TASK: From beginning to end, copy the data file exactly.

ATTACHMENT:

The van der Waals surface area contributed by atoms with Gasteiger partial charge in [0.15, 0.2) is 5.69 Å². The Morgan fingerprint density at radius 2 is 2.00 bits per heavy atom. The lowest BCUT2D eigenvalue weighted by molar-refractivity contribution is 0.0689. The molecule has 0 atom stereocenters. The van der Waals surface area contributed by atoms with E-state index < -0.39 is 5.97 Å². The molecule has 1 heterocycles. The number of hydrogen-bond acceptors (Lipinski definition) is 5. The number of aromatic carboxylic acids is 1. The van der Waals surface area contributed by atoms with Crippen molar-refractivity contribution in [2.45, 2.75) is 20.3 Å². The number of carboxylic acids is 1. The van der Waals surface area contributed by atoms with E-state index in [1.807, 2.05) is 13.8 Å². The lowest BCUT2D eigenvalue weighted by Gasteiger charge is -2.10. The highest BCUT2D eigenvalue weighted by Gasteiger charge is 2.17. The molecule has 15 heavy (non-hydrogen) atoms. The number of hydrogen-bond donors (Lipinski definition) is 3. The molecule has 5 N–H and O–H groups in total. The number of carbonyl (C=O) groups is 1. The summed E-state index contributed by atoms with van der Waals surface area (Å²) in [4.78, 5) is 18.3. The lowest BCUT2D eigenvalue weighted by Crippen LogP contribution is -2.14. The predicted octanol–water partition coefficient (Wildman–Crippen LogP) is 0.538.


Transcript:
The van der Waals surface area contributed by atoms with Gasteiger partial charge in [0.15, 0.2) is 5.69 Å². The Morgan fingerprint density at radius 2 is 2.00 bits per heavy atom. The lowest BCUT2D eigenvalue weighted by molar-refractivity contribution is 0.0689. The molecule has 0 atom stereocenters. The van der Waals surface area contributed by atoms with E-state index < -0.39 is 5.97 Å². The molecule has 1 heterocycles. The number of hydrogen-bond acceptors (Lipinski definition) is 5. The number of aromatic carboxylic acids is 1. The van der Waals surface area contributed by atoms with Crippen molar-refractivity contribution in [2.45, 2.75) is 20.3 Å². The number of carboxylic acids is 1. The van der Waals surface area contributed by atoms with E-state index in [1.807, 2.05) is 13.8 Å². The lowest BCUT2D eigenvalue weighted by Gasteiger charge is -2.10. The highest BCUT2D eigenvalue weighted by Gasteiger charge is 2.17. The molecule has 15 heavy (non-hydrogen) atoms. The number of hydrogen-bond donors (Lipinski definition) is 3. The molecule has 5 N–H and O–H groups in total. The number of carbonyl (C=O) groups is 1. The summed E-state index contributed by atoms with van der Waals surface area (Å²) in [4.78, 5) is 18.3. The lowest BCUT2D eigenvalue weighted by Crippen LogP contribution is -2.14. The predicted octanol–water partition coefficient (Wildman–Crippen LogP) is 0.538.